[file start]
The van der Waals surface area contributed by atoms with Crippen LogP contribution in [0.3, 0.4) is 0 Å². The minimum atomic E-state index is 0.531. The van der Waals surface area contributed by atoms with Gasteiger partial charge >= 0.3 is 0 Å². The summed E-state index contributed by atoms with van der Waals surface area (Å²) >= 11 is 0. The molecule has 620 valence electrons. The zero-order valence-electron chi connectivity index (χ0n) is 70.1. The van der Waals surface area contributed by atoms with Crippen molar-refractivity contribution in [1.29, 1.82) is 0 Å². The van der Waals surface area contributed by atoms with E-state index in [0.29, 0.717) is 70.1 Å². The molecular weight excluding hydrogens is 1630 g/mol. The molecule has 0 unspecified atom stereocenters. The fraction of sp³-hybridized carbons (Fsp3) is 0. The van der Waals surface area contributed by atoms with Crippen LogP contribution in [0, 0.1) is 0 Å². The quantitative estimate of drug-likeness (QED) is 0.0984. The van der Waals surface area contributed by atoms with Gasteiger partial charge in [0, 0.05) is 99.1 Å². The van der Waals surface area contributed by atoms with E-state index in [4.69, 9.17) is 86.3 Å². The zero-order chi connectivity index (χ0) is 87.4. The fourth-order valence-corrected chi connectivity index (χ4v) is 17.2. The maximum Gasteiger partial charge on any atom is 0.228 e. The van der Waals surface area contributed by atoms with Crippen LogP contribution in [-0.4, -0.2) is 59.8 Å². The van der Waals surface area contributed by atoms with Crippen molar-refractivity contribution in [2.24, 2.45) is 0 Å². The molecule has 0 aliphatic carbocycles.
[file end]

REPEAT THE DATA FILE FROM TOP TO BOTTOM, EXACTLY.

The van der Waals surface area contributed by atoms with Crippen LogP contribution in [0.3, 0.4) is 0 Å². The minimum atomic E-state index is 0.531. The van der Waals surface area contributed by atoms with Gasteiger partial charge >= 0.3 is 0 Å². The summed E-state index contributed by atoms with van der Waals surface area (Å²) >= 11 is 0. The molecule has 620 valence electrons. The zero-order valence-electron chi connectivity index (χ0n) is 70.1. The van der Waals surface area contributed by atoms with Crippen molar-refractivity contribution in [1.29, 1.82) is 0 Å². The van der Waals surface area contributed by atoms with E-state index in [0.29, 0.717) is 70.1 Å². The molecular weight excluding hydrogens is 1630 g/mol. The molecule has 0 unspecified atom stereocenters. The fraction of sp³-hybridized carbons (Fsp3) is 0. The van der Waals surface area contributed by atoms with Crippen LogP contribution in [0, 0.1) is 0 Å². The quantitative estimate of drug-likeness (QED) is 0.0984. The van der Waals surface area contributed by atoms with Gasteiger partial charge in [0, 0.05) is 99.1 Å². The van der Waals surface area contributed by atoms with E-state index in [4.69, 9.17) is 86.3 Å². The zero-order chi connectivity index (χ0) is 87.4. The fourth-order valence-corrected chi connectivity index (χ4v) is 17.2. The maximum Gasteiger partial charge on any atom is 0.228 e. The van der Waals surface area contributed by atoms with Crippen LogP contribution in [-0.4, -0.2) is 59.8 Å². The van der Waals surface area contributed by atoms with Crippen molar-refractivity contribution in [2.24, 2.45) is 0 Å². The molecule has 0 aliphatic carbocycles.